In Berlin the determination is made that all camps will have to have crematoria. The sick bays of the camps are full.

6,800 prisoner; 265 deaths.

 

1941

At the initiative of mainly Austrian communists and soviet officers a resistance group develops in the camp. They search for escape routes, in case Germany loses and the SS wants to commit mass murder.

Around the end of the year massive executions of soviet prisoners of war take place. The number is estimated at 6,000.

7,500 prisoners; 2,700 deaths.

 

1942

The beginning of the so-called invalid transports to the “euthanasia institution” Schloss Hartheim by Linz. In the year 1942 alone, 3,200 people are killed with poison gas there.

In February, medical experiments on prisoners are begun. The aim is to investigate the chances of survival for the military in emergency situations. Eighty prisoners do not survive these tests.

Martin Wiss takes over command of the concentration camp Dachau. In the fall of 1942 certain groups of prisoners are allowed to write home and to receive packets of food. A typhus epidemic demands a thousand victims.

12,500 prisoners; 2,500 deaths.

 

1943

In January 1943 the camp has no less than 12,000 prisoners. The sub-camps of Dachau rise up like mushrooms.

In April the second crematorium is built, with four ovens and a gas chamber.

19,000 prisoners; 1,100 deaths.

 

1944

The number of mass executions increases dramatically. Due to a lack of fuel the use of the crematoria is limited. Most of the dead are buried in the nearby Etzenhausen Leiten (Leitenberg).

With the advance of the Russian and allied troops a number of concentration camps are evacuated; most of the prisoners go to Dachau.

Sub-camp Augsburg-Hatstetten is bombed by the allies. Four hundred prisoners lose their lives in the air attack,

With the nearing of the allies, concentration camp Natzweiler in the Elsace is evacuated to Dachau in its entirety. The population of the already overpopulated camp increases by 7,000 men.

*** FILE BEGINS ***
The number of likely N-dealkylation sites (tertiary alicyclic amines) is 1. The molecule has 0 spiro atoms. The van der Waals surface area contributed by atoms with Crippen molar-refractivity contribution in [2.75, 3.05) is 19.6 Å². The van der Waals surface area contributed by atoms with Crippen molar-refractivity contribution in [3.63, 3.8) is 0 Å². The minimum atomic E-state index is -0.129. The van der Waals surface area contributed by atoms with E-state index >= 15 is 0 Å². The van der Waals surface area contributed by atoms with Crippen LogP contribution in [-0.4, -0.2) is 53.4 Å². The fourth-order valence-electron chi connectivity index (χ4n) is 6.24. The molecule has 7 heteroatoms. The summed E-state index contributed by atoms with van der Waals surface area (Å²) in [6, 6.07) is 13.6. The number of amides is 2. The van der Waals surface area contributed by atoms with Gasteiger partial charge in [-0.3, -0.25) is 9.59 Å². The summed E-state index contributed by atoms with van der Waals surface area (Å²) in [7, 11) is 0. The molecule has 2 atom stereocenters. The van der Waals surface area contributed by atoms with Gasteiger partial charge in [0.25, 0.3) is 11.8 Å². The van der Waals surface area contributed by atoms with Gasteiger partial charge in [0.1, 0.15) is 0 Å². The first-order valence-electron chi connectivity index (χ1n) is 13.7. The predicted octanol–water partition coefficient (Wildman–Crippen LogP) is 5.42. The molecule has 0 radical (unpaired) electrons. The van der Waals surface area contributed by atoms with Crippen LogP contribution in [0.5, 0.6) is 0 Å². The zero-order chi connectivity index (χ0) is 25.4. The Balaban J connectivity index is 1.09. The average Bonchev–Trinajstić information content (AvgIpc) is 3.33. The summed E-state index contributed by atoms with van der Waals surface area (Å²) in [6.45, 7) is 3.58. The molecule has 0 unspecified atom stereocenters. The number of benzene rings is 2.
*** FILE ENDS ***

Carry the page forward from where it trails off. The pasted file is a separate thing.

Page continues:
The strength of the SS troops is now over 2,500 men.

28,650 prisoners; 4,800 deaths.

 

1945

The overpopulation of the camp takes catastrophic forms. At the end of December 1944, a Typhus epidemic breaks out. This exacts about two hundred victims a day.

In the beginning of the year 1945 an illegal camp committee is formed, predecessor of the current international Dachau Committee. In secret, preparations are made to take measures in case the SS wants to destroy the camp.

April 4 - The Danish and Norwegian prisoners are delivered to the Swedish Red Cross.

With the liberation in sight, prominent prisoners like Georg Elser, the man who committed the attack on Hitler, and the French General Delestraint were killed by a shot in the neck. Order from Himmler to the commanders of Flössenburg and Dachau:

“Surrender is not an option. The camp has to be evacuated immediately. No prisoner may fall into the enemy's hands alive. The prisoners of Buchenwald behaved very badly towards the civilian population.”

No one is allowed to leave the camp. Work is suspended. There are indications that the prisoners will be liquidated by bombings or poisoned gas.

In the days prior to the liberation many thousands of prisoners arrive from other concentration camps, either by foot or by train. The majority of these people are in deplorable condition from exhaustion und malnourishment.

On April 26 the so-called Totesmarch (Deathmarch) starts. Seven thousand prisoners leave the camp, in groups. On the way they meet with three thousand from the sub camps. A lot of them are shot by the SS during the trek, or perish from hunger, exhaustion or cold.

April 26 - Camp commander deserts.

A communist prisoner has a chance to escape. He is able to find the American units close to Pfaffenhofen. Then urges them to use the greatest possible speed in their push to Dachau, to prevent the destruction of the camp.

April 28 - Ex prisoners start the so-called Panzeralarm (Tank division alarm). Because of that about four thousand SS flee. One hundred stay behind to guard.

April 29 - In the late afternoon military men from the 7th American army reach concentration camp Dachau. During their march there, the Americans come upon a freight train with two thousand bodies inside. At the crematorium the soldiers find another three thousand bodies. White flags are hung from the watch towers. In spite of that, the American are fired upon. The resistance is broken fast and the camp is liberated. Most of the SS-ers are shot.

In the camp the liberators find 23,000 prisoners of 27 nationalities. Another 35,000 are found in the sub camps.

In the period from 1933 to 1945 more than 206,000 people were prisoners in Dachau and the sub camps. There is certainty about the death of 32,000 people, amongst which several hundred Dutchmen.

There is indication that the death count is much higher. Many of the ill prisoners died after the liberation.

Repatriation is started with difficulty, it takes until the middle of June before everyone has left the camp.